Kitsat was born in 2016 as an outreach project from the Suomi 100 satellite. In 2017, Finland celebrated its 100th anniversary as an independent nation, and the satellite team of the Aalto University wanted to celebrate this by naming a satellite after this anniversary.
One of the several outreach activities was a "Space Truck", a mobile science center, which made a month-long tour around Finland from the capital to Lapland and back. A small clean room was built inside the truck and the public made a real satellite during the tour. Step by step in each visited city, the satellite was getting more and more complete, finally the last screws were added at the last stop. After the tour, this real-like satellite made a short flight to the stratosphere with a meteorological balloon.
The satellite-building turned out to be the most exciting activity during the tour, and from there the idea was developed further to a satellite mock-up that could be dismantled and rebuilt easily.
Our company Arctic Astronautics Ltd. was founded for designing, manufacturing and sales of the satellite kit. We were accepted to the ESA Business Incubation Center in 2019 from which we graduated in last summer.
Kitsat is principally similar to a real functioning satellite, but made from inexpensive parts and tailored for classroom and workshop conditions. The Kitsat pack includes a 1U CubeSat, a small handheld ground station device and control software – all mimicking real satellite operation equipment.
After three iterations and test runs done with the Heureka Science Centre, the current version of Kitsat was finished in 2019 and the commercialisation was planned for 2020. This was halted by the COVID-19 pandemic, but the development of the satellite products and the low scale sales still continued.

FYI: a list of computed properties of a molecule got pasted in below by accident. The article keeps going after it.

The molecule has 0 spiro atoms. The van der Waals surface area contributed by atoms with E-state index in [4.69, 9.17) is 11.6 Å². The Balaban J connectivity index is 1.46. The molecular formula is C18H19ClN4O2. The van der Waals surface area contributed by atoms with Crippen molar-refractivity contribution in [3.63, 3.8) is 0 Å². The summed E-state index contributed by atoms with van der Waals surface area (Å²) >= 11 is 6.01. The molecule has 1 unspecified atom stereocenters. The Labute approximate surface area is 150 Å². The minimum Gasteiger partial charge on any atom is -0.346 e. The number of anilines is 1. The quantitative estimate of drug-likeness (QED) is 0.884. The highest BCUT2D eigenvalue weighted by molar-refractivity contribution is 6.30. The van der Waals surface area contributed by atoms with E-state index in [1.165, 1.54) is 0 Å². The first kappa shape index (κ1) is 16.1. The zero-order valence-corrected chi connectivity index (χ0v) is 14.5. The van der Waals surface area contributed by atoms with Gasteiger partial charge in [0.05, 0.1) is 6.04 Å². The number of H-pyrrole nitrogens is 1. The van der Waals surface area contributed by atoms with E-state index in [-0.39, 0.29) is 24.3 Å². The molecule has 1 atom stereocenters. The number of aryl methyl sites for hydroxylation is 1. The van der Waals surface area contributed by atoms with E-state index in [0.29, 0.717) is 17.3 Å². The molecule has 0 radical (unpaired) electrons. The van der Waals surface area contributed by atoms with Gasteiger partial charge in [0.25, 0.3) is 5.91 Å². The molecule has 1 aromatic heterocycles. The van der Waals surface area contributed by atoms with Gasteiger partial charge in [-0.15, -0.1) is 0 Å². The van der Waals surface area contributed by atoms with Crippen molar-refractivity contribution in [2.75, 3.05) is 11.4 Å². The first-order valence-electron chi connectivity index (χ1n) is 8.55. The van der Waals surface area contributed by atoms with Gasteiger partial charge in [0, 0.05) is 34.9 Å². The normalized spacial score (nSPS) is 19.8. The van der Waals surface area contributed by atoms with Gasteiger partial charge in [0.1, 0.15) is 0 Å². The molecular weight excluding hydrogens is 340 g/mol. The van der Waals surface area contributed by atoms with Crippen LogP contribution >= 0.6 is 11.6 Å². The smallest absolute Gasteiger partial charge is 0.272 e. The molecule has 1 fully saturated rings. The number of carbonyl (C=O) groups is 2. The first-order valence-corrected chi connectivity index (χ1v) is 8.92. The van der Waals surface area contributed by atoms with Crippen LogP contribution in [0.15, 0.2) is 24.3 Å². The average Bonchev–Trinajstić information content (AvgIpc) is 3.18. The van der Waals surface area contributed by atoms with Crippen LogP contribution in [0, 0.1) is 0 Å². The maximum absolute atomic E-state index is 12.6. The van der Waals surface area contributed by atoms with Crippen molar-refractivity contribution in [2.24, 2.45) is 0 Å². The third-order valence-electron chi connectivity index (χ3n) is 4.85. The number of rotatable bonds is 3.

Wood was prototyped as the structure of Kitsat because of several reasons. It is a "friendly" material that could give a soft edge to the typically "hard" materials used in space technology. It is also a relatively inexpensive material that can be easily worked with. As all aspects of Kitsat have been thought of for education, the wooden material could have been used for discussing different materials that are used in space. Previously, wood has only been used for tests of the thermal protection layers.
The project manager and initiator of the Kitsat project (and WISA Woodsat project) Jari Mäkinen has been in cooperation with the Education office of the European Space Agency for years, and he got the original idea of combining wood and space technology during the Space Materials Kit production in 2015. Mäkinen's experience as a model airplane maker and aviation history enthusiast may have also affected this idea.
The idea of a wooden satellite was later imported to Kitsat and the first Kitsat model in 2017 – as a Suomi 100 "Space Truck Satellite" – used birch plywood structure. This wooden model was sent to a stratospheric flight and it supported very well the space-like conditions and flight stress.
The production version of Kitsat had a traditional structure, because it was designed to closely resemble existing satellites. The wood was not forgotten, however, but was simply put aside as a project.
In December 2020, the news told about a Japanese wooden satellite project. This gave the Kitsat team a push to think about an own wooden satellite as well: Kitsat could easily and quickly be upgraded to a flight-worthy satellite and a wooden structure was already prototyped.
After studying the feasibility of the wooden satellite the funding was secured, the project was initiated in February of 2021 and a launch was booked. The project is publicly announced today, the satellite will be presented to public when the corona situation allows (hopefully in May) and the launch to space is foreseen for late 2021.